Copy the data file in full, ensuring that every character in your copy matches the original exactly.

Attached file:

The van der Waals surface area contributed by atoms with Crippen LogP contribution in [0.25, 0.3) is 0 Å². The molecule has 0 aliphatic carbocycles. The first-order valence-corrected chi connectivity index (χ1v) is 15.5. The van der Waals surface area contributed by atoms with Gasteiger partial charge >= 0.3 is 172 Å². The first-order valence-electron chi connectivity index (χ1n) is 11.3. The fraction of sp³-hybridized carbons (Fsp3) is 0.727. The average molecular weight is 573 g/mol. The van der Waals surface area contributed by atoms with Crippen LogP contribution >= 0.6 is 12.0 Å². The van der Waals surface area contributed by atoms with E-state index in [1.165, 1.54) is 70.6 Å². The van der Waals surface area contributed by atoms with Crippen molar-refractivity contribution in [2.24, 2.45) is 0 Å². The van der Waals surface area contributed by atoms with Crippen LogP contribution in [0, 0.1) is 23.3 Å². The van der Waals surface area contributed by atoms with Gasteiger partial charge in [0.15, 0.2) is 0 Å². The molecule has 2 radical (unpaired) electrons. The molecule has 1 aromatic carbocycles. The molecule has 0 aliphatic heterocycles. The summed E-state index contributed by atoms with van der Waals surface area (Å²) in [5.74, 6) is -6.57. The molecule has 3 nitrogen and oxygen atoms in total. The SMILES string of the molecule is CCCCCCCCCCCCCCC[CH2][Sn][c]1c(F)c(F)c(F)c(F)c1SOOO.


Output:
The van der Waals surface area contributed by atoms with Crippen LogP contribution in [0.25, 0.3) is 0 Å². The molecule has 0 aliphatic carbocycles. The first-order valence-corrected chi connectivity index (χ1v) is 15.5. The van der Waals surface area contributed by atoms with Gasteiger partial charge >= 0.3 is 172 Å². The first-order valence-electron chi connectivity index (χ1n) is 11.3. The fraction of sp³-hybridized carbons (Fsp3) is 0.727. The average molecular weight is 573 g/mol. The van der Waals surface area contributed by atoms with Crippen LogP contribution >= 0.6 is 12.0 Å². The van der Waals surface area contributed by atoms with E-state index in [1.165, 1.54) is 70.6 Å². The van der Waals surface area contributed by atoms with Crippen molar-refractivity contribution in [2.24, 2.45) is 0 Å². The van der Waals surface area contributed by atoms with Crippen LogP contribution in [0, 0.1) is 23.3 Å². The van der Waals surface area contributed by atoms with Gasteiger partial charge in [0.15, 0.2) is 0 Å². The molecule has 2 radical (unpaired) electrons. The molecule has 1 aromatic carbocycles. The molecule has 0 aliphatic heterocycles. The summed E-state index contributed by atoms with van der Waals surface area (Å²) in [5.74, 6) is -6.57. The molecule has 3 nitrogen and oxygen atoms in total. The SMILES string of the molecule is CCCCCCCCCCCCCCC[CH2][Sn][c]1c(F)c(F)c(F)c(F)c1SOOO.